Manage episode 342404327 series 2485968
Spencer Jakab is the editor of The Wall Street Journal's Heard on the Street column and the author of a fascinating new book called The Revolution That Wasn't: Gamestop, Reddit, and the Fleecing of the Retail Investor. In January of 2021, a large group of small investors from the WallStreetBets subreddit rallied around the stock of video game retailer GameStop, which they believe had been unfairly attacked by short-selling hedge fund Melvin Capital. The subsequent and totally unexpected rally in the stock made millions for several WallStreetBets members and crippled Melvin Capital which was lost up to a billion dollars *per day* during the worst of the short squeeze.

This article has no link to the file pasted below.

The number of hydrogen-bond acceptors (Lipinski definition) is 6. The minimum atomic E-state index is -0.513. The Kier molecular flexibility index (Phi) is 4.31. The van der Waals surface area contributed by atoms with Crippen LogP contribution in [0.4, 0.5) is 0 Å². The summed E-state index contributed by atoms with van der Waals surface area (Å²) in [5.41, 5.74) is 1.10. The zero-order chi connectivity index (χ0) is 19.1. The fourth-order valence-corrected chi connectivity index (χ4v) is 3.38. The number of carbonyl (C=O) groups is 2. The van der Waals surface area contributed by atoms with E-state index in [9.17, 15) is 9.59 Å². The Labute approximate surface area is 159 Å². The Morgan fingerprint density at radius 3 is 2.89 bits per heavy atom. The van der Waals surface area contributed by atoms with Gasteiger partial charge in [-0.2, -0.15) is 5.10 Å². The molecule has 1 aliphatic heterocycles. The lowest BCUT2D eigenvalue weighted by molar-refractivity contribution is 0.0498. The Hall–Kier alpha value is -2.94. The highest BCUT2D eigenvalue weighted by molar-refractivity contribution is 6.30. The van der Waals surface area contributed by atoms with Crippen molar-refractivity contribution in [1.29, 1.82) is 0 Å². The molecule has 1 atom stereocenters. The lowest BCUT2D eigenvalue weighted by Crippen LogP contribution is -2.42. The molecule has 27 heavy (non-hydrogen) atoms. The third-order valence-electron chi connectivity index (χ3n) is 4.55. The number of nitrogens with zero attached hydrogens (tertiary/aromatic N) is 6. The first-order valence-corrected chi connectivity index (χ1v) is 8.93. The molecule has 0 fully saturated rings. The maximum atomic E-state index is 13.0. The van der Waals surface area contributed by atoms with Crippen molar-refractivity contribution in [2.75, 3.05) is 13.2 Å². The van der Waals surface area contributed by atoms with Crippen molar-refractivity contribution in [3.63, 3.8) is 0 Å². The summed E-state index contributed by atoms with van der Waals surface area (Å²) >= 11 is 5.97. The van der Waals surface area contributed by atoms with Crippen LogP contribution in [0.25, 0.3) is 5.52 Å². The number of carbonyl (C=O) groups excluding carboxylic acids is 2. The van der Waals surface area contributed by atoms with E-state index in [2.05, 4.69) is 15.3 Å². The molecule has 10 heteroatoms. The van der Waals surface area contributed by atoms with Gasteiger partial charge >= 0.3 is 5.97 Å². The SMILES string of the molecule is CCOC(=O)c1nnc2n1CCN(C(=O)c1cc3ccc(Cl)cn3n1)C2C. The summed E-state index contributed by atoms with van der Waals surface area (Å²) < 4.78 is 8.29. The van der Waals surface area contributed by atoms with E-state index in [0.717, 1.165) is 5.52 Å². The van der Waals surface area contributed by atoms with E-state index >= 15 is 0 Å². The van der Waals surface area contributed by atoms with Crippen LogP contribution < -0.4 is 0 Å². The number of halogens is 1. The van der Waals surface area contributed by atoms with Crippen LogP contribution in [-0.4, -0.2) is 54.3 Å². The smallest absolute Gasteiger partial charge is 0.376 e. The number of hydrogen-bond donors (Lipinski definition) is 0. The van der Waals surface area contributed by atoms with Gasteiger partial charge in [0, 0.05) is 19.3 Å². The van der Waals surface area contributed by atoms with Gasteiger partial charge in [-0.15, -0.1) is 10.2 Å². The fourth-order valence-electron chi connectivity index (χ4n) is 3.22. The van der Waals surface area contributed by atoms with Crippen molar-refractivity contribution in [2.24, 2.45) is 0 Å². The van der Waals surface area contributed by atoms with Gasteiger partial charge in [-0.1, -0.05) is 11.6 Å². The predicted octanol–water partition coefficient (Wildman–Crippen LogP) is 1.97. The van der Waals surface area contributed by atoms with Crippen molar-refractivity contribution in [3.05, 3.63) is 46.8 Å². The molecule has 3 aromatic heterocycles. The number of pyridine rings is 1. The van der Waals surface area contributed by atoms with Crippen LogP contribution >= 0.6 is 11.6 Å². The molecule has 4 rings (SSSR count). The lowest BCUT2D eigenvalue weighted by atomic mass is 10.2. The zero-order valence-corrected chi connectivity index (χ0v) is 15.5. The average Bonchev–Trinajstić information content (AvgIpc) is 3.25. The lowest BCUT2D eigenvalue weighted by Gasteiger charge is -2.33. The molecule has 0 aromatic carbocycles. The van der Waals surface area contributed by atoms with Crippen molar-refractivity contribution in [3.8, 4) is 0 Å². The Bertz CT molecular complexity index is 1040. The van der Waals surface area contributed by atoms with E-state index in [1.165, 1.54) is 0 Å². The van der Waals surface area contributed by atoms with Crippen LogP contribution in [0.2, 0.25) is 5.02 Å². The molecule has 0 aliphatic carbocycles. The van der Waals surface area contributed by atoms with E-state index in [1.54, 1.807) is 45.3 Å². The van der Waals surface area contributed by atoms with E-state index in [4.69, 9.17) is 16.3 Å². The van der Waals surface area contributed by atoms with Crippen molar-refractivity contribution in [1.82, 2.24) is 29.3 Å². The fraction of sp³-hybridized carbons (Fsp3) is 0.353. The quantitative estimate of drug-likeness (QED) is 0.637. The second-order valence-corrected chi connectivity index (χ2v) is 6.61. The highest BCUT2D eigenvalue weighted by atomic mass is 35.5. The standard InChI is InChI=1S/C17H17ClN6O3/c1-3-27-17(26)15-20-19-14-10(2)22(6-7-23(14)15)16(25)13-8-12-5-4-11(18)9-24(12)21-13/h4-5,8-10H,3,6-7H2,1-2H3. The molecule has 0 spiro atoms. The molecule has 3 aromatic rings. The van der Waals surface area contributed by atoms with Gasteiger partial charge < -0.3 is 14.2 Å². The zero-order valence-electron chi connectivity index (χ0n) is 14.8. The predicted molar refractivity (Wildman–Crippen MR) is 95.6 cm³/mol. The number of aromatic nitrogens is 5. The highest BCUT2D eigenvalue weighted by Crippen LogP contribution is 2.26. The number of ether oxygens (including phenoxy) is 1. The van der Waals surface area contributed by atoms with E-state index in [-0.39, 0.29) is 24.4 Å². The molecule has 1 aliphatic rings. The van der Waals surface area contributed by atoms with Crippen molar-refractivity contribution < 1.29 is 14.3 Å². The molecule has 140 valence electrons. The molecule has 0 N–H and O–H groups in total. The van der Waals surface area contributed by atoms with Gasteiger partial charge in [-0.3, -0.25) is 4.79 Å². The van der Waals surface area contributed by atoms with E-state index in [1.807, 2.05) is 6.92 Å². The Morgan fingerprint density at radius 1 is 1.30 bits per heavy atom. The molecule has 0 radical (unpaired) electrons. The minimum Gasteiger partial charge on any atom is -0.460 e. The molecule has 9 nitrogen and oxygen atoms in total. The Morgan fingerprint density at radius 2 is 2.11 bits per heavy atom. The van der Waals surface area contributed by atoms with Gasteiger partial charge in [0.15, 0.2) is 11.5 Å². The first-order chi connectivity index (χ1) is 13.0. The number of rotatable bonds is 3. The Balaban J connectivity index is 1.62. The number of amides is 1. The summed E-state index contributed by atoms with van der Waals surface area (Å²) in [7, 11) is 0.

On this week's episode, Spencer and I talk about the perfect storm of market, societal, and technological factors that catalyzed the Gamestop phenomenon, why the Robinhood stock trading app (which played a major role in this whole scenario) was designed to function exactly like a sports gambling app. We talk about how WallStreetBets and Robin Hood “investors” are different from boring old etrade or Schwab customers like me, the difference between investing and gambling and lastly, what Melvin Capital’s profound losses mean for hedge fund managers in the future. That is, in addition to market, political, and climate-based factors, these hedge fund managers also have to take into consideration the potential madness of crowds.
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Follow Spencer Jakab:
Twitter - https://bit.ly/3SqtqpI
Facebook - https://bit.ly/3fnalq0
Read Spencer's Book:
The Revolution That Wasn't - https://amzn.to/3xUUC8g